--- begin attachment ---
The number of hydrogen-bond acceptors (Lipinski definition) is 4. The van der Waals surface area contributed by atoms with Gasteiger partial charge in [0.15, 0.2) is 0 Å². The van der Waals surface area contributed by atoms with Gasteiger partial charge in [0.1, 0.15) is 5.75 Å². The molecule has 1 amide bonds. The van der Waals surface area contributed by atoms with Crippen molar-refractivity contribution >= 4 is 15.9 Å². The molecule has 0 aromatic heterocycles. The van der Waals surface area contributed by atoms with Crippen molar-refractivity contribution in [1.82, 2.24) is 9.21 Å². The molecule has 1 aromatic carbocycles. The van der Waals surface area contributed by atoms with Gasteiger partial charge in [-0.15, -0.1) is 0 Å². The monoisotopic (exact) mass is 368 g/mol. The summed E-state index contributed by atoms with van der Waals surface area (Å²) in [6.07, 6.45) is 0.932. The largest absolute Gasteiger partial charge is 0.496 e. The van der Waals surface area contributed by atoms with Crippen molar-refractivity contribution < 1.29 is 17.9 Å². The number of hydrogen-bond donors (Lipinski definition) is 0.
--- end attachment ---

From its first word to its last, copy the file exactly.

The number of hydrogen-bond acceptors (Lipinski definition) is 4. The van der Waals surface area contributed by atoms with Gasteiger partial charge in [0.15, 0.2) is 0 Å². The van der Waals surface area contributed by atoms with Gasteiger partial charge in [0.1, 0.15) is 5.75 Å². The molecule has 1 amide bonds. The van der Waals surface area contributed by atoms with Crippen molar-refractivity contribution >= 4 is 15.9 Å². The molecule has 0 aromatic heterocycles. The van der Waals surface area contributed by atoms with Crippen molar-refractivity contribution in [1.82, 2.24) is 9.21 Å². The molecule has 1 aromatic carbocycles. The van der Waals surface area contributed by atoms with Gasteiger partial charge in [-0.15, -0.1) is 0 Å². The monoisotopic (exact) mass is 368 g/mol. The summed E-state index contributed by atoms with van der Waals surface area (Å²) in [6.07, 6.45) is 0.932. The largest absolute Gasteiger partial charge is 0.496 e. The van der Waals surface area contributed by atoms with Crippen molar-refractivity contribution < 1.29 is 17.9 Å². The number of hydrogen-bond donors (Lipinski definition) is 0.